Whether or not Canelo Alvarez ever decides to give Gennadiy Golovkin a third fight, his trainer clearly thinks it will not be as competitive as the previous two other occasions.
Eddy Reynoso recently noted that he has spotted a decline in the Kazakh middleweight, especially in his post-Alvarez fights against Sergiy Derevyanchenko and most recently Kamil Szeremeta.
Golovkin (41-1-1, 36 KOs) squeaked by top contender Derevyanchenko to win a split decision in 2019. He had a much easier time with the undistinguished Szeremeta this past December, knocking the Pole down four times en route to a seventh-round stoppage.
“Well I haven’t seen him (Golovkin) the same. I see him slower,” Reynoso told Little Giant Boxing. “With Derevyanchenko he looked really bad. A lot of people said he wasn’t well prepared. In his last fight (against Szeremeta) he looked bad as well.
“I saw him a bit slower against Szeremeta, a fighter at mid-level. He’s a fighter who always prepares well, he’s very disciplined but I think his age is catching up to him. It’s not easy. He’s a 38-year-old boxer coming off a long amateur career. As well as staying at one weight class is very difficult.”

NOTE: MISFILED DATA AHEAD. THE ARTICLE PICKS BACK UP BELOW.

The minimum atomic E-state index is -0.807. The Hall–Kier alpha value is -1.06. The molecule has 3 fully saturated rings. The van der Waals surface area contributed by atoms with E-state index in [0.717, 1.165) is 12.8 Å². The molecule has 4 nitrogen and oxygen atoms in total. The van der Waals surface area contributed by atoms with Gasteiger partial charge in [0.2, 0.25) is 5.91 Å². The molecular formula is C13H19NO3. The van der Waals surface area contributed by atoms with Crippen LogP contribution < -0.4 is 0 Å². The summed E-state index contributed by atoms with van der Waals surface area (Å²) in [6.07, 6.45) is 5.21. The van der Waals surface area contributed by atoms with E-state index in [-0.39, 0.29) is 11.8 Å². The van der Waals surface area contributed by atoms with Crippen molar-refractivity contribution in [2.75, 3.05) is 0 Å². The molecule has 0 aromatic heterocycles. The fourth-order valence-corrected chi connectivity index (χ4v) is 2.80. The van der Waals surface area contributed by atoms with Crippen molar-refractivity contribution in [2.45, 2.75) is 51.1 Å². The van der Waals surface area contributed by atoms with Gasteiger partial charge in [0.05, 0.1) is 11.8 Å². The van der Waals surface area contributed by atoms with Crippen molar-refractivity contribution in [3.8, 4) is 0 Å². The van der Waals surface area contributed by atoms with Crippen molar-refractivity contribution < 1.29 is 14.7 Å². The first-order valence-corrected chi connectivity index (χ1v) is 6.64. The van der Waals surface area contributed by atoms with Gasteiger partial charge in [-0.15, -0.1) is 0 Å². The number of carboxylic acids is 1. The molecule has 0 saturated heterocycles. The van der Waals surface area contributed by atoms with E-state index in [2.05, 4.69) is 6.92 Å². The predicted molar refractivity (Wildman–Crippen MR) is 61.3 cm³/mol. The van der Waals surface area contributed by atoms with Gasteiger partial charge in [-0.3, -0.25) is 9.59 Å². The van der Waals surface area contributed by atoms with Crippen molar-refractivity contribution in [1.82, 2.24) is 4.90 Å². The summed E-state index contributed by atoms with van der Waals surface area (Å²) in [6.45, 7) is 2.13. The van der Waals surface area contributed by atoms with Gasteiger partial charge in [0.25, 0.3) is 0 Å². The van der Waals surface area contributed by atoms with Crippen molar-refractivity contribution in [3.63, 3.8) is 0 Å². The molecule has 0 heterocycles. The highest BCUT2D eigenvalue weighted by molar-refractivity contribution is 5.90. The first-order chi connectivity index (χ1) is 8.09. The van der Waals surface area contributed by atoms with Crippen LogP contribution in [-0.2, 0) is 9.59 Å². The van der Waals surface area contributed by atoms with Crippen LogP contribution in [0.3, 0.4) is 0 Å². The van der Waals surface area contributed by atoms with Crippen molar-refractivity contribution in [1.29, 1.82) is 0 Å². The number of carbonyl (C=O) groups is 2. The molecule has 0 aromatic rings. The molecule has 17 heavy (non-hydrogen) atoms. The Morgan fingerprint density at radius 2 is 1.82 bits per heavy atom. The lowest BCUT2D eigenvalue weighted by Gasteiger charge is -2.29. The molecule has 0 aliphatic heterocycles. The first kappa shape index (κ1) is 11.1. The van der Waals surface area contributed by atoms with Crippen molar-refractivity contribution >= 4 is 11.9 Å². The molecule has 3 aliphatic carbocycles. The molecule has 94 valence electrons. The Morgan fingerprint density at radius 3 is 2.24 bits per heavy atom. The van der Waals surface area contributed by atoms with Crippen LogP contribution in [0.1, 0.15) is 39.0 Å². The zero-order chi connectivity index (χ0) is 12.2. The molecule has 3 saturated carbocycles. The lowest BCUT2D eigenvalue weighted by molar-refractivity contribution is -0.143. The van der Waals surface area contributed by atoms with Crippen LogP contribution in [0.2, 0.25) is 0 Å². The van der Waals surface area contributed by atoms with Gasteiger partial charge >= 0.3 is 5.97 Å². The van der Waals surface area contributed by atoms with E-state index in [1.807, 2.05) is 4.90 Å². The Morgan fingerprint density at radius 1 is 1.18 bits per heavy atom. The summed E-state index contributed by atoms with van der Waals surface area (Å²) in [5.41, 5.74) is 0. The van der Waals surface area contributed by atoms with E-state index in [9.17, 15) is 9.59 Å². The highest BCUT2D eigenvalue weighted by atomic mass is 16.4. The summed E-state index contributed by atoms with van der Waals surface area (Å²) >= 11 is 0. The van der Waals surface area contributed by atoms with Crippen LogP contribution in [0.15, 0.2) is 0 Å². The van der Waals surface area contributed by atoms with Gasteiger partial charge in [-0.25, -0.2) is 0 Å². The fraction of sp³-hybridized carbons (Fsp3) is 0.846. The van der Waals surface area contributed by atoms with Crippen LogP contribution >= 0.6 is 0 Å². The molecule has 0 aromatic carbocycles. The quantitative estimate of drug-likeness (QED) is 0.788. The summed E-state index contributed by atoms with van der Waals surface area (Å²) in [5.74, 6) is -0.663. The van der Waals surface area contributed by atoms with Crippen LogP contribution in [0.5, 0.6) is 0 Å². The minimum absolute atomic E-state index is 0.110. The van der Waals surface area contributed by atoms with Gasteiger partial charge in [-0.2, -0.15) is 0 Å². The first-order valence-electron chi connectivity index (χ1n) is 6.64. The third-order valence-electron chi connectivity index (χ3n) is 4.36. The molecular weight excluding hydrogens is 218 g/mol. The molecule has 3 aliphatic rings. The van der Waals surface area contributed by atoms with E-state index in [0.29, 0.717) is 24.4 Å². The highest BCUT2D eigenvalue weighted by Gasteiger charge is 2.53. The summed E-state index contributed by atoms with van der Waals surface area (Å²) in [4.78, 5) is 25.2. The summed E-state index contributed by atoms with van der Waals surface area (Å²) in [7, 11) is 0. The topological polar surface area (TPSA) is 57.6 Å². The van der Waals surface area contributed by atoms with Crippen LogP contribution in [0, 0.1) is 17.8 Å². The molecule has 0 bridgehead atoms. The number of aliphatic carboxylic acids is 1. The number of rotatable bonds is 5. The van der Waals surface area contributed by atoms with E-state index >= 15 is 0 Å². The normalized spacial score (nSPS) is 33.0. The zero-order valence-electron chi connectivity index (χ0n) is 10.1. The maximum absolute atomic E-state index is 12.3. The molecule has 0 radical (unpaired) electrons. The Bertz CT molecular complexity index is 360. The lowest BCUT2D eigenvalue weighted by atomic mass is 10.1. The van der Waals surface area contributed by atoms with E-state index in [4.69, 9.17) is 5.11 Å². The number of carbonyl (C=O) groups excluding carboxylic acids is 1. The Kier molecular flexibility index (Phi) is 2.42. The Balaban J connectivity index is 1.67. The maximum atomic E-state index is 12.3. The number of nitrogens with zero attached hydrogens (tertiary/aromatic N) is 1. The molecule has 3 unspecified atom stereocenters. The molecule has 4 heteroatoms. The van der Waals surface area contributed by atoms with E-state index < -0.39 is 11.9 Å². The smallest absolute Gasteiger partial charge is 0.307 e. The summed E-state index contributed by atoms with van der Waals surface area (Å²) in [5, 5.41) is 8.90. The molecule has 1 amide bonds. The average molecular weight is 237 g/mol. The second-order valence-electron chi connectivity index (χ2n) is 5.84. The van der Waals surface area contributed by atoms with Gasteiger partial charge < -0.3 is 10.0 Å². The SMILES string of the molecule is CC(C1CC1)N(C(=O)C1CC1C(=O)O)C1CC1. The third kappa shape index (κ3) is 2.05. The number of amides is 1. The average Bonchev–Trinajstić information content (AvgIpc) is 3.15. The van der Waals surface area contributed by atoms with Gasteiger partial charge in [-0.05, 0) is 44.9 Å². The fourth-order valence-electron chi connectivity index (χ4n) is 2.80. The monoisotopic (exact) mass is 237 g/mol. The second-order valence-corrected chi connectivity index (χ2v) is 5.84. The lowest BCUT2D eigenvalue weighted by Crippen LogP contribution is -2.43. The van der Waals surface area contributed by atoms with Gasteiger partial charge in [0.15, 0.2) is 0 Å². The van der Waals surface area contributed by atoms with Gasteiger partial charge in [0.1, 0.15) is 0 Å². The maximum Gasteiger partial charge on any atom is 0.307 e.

Golovkin turns 39 in April. His first fight with Alvarez (54-1-2, 36 KOs) in 2017 ended in a controversial draw in which many observers believed Golovkin deserved to get the decision. The second fight, in 2018, was also close, but much less controversial, and the decision ended up going to Alvarez, who applied a far more aggressive strategy than before. A third fight seems natural, but with the bad blood that stills exists between the two, that is far from a foregone conclusion.
Reynoso says Alvarez’s ability to adjust was the key in the second fight. Coupled with his belief that Golovkin’s quickness has eroded, Reynoso clearly believes his charge would dominate his Kazakh rival should a third go-around ever materialize.
“The first fight we fought it with counter attacks in the middle of the ring, then I realized in the first fight GGG didn’t know how to move fighting backwards,” Reynoso explained. “Golovkin always wants to move forward. In the second fight we changed the strategy. We wanted to push him back from the first round. The fact that Saul fought him moving forward made him (Golovkin) lose his focus for three to four rounds.
“Then when he tried to change his game plan, we switched and started to counter attack him moving backwards as well as pushing him back. In the end Golovkin never found a way to decipher our strategy which Saul was changing round by round. That ended up giving us the victory.”